Ailsa Bay’s use of blockchain captures the full distilling and manufacturing process, allowing customers to track their whisky from source to store; ensuring authenticity and traceability.
Blockchain is a list of registers, or ‘blocks’ which contain information about the previous block and transaction data between them. It acts as an ‘open’ ledger, and this ledger is managed publicly rather than controlled by one party, meaning stored information can’t be changed or tampered, to track authenticity.
For Ailsa Bay, blockchain whisky data is collected from parent company William Grant & Sons’ existing data sources, including cask types, filling dates and bottling dates are all tracked.
Consumers can trace the origins of their whisky via an innovative web experience, which is individually tailored to each bottle. By scanning a QR code, users are presented with a visual history of their whisky, produced using digitally created art generated by blockchain data unique to the drink’s journey.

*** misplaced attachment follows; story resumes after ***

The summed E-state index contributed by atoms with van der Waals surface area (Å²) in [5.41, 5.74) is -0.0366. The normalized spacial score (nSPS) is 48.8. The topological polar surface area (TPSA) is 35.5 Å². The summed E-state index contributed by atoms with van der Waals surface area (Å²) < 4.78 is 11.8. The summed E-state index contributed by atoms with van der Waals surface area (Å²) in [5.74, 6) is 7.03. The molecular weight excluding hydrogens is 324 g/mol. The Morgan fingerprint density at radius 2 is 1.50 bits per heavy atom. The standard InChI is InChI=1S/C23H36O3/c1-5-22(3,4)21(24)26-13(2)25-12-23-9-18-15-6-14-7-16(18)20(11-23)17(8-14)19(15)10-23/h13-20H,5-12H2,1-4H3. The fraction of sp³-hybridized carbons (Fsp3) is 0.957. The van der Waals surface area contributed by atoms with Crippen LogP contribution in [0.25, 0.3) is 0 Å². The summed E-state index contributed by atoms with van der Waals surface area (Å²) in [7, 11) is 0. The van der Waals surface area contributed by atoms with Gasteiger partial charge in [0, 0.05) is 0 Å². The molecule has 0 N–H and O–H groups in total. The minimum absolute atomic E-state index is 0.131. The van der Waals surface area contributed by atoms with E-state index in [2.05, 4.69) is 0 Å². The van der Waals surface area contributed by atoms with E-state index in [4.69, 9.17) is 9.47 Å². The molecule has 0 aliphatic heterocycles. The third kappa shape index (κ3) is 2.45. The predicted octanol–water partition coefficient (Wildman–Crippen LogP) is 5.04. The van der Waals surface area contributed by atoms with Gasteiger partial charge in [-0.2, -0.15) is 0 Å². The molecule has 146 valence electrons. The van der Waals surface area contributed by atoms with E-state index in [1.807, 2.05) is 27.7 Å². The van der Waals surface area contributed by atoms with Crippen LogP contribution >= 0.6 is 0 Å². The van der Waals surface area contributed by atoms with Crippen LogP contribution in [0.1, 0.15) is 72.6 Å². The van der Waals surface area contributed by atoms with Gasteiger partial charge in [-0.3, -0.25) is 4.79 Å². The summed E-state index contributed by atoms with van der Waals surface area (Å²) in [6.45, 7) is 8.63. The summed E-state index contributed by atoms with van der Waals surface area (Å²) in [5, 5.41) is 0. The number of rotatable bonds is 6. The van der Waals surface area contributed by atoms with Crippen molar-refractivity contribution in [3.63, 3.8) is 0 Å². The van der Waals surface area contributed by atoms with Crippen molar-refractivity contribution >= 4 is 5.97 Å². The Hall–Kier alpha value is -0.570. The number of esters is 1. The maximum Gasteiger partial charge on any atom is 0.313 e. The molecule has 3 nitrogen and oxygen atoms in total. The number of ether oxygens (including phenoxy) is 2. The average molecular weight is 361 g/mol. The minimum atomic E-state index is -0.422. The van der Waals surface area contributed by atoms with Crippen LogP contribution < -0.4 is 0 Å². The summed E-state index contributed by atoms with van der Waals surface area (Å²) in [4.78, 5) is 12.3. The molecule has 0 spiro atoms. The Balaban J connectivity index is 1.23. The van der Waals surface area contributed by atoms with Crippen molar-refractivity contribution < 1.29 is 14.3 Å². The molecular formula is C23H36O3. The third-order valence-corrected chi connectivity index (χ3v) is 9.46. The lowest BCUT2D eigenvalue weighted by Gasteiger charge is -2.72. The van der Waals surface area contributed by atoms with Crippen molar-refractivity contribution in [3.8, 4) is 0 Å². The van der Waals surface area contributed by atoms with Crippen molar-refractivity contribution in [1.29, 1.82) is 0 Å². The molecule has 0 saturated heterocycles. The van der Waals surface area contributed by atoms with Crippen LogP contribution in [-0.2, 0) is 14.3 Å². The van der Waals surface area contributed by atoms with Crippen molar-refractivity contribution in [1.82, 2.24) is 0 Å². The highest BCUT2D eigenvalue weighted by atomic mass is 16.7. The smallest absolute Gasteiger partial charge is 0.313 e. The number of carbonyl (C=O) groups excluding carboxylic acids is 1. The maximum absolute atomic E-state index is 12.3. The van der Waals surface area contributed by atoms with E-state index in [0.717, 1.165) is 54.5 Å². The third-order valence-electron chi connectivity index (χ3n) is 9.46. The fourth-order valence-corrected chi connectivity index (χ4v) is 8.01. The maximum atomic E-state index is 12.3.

Blockchain technology also allows Ailsa Bay to gather data from existing and potential customers, using mobile location services to correlate where the whisky is being purchased and consumed to maintain brand protection.
James Macrae, Brand Ambassador for Ailsa Bay, said: “Innovation is a key part of the William Grant & Sons business. We’re constantly looking to evolve our offering and learn new things in order to push the boundaries within the drinks industry. We’re doing something now that we hope will set the bar for the future experience of spirits, and we look forward to seeing how other brands follow suit as innovation within the industry continues to develop in the next few years.”
The concept of using blockchain for whisky emerged from William Grant & Sons’ inaugural ‘Hackadram’ event last year, in which startups and innovation specialists were invited to use their expertise to shape the future of the company’s spirits.
Ailsa Bay’s 700ml blockchain whisky (RRP $95) is available nationally.